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6

You are asked to find the operating point such that the small-signal resistance is 5 ohms, i.e. $$\frac{dv_d}{di_d} = 5\,[\Omega]$$ You can obtain this by both sides of the given equation relating voltage and current, then rearranging as needed. The most straightforward way is to rearrange the equation above to a transconductance equation: $$\begin{align}\...


5

It sounds like you are half-wave rectifying the mains when you should be full-wave rectifying the mains. There are thousands of articles on this topic on the Internet. Figure 1. Half-wave rectification. Image source: Electronics-Tutorials. It also sounds as though you shouldn't be doing this work on 240 V circuits with such poor understanding of the ...


4

The diode "forward voltage" (or forward voltage with ohmic resistance) is a simplified heuristic model that assumes that the diode's voltage is nearly constant with forward current, but this model breaks down (is not accurate) when dealing with interactions near that voltage threshold. The schockley diode equation is a better model of the diode's V-...


4

This is not a correct schematic for ideal diode rectifier. The feedback must go to the negative input of opamp. The negative feedback will eliminate the voltage drop of the diode D2. This is an "ideal diode" single phase rectifier. I've added a test point at the opamp out and smaller input voltage for better understanding.


4

It is a gas discharge tube (GDT) in a glass package. In some power supplies they are shunting one of the common mode choke coils, so this is not an unique design. It makes somewhat sense that it seems to shunt high voltage transients so that they bypass the common mode choke neutral coil.


3

My speculative answer: You wouldn't put a unidirectional device across an input CM winding for clamp suppression. It would conduct every half-cycle, after all. A bidirectional TVS or a gas-tube would work for clamping - in both cases, should sufficient voltage be present to cause breakdown, the TVS or gas tube would clamp the voltage. (This sort of event is ...


3

The name of such circuit is a diode clamp or diode limiter. Assuming the dioded are ideal, they do nothing until they get forward biased, and they only get forward biased if input voltage exceeds the range of power supplies, i.e. goes above positive supply, or below negative supply. It limits the voltages at the op-amp input to be within supply voltages to ...


3

The curve is much more useful in the reverse breakdown mode. Especially for avalanche diodes, which every "Zener" diode over above 5V actually is. simulate this circuit – Schematic created using CircuitLab Here I have swept the current from 100uA to 100mA on each type of "regulator" diode. Compare the regulation of each: ...


3

all answers to your 3 questions are the same: That's up to the model you're studying here, not universally fixed. We can't tell you how the capacitance depends on the frequency in your model, because we don't know much about that model. To be exact, we only know that this is some model you've found, it applies to a forward-biased diode with a small AC signal ...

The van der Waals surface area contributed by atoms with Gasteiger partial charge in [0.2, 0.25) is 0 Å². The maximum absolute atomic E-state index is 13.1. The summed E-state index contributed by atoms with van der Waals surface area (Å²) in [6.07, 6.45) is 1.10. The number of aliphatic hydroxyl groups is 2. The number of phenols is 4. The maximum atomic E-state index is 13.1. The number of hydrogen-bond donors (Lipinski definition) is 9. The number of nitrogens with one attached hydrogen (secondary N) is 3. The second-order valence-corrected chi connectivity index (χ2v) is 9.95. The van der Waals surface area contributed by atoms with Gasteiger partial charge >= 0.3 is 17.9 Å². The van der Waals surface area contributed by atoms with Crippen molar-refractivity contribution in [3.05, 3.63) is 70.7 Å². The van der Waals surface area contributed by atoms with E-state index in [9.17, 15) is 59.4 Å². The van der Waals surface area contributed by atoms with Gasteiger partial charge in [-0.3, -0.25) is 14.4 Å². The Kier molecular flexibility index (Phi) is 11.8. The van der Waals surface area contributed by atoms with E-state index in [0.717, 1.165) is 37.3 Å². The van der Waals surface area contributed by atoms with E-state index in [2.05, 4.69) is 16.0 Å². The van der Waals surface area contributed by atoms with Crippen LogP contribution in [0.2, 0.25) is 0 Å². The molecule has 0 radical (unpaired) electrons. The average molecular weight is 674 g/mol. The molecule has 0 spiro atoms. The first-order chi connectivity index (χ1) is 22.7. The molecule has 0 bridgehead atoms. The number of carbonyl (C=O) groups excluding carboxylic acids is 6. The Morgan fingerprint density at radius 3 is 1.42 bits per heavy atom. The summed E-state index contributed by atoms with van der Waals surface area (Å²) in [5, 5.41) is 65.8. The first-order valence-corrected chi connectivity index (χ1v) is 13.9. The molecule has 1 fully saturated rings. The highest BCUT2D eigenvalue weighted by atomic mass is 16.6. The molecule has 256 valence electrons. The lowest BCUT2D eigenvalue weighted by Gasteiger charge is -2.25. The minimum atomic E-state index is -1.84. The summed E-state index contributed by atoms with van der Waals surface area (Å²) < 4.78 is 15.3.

3

Consider this diode (about 0.7V Vf) in parallel with an LED (about 2V Vf). Of course the actual voltage across each will be the same. Vf, as we are talking about it here, is not the real forward voltage except in very particular circumstances, it's an approximate voltage that you would measure when some particular (sensible in the context) current flows ...


3

The Shockley equation with minor modifications is what is used in SPICE simulations for forward current in silicon, Schottky, and LED diodes. The parameter list is given as (from here): The main difference between the different types (other than the number such as Is which is quite different for an LED) is the temperature dependence of the saturation ...


3

For ideal components, the circuit is described by ill defined mathematical equations. The ideal diode when reverse biased will present infinite resistance. The ideal voltmeter also has infinite resistance. So the voltage division formula will be \$V_{\text{voltmeter}} = \frac{\infty}{\infty + \infty}\$. For realistic components, the volt meter would read ...


2

The Shockley diode equation is a model for p-n junctions. One can derive such equation without ever mentioning the name 'Silicon', because most of the semiconductor physics equations used are true for both direct band gap semicondutors and indirect ones. As a model, it works as long as you keep the model within the assumptions you make. The equation you ...


2

It appears to be a 1SMB51AT3 TVS diode rated for 51V with a current rating of 7.3 amperes. The housing size and shape match, as well as the position of the codes as seen in the linked datasheet.


2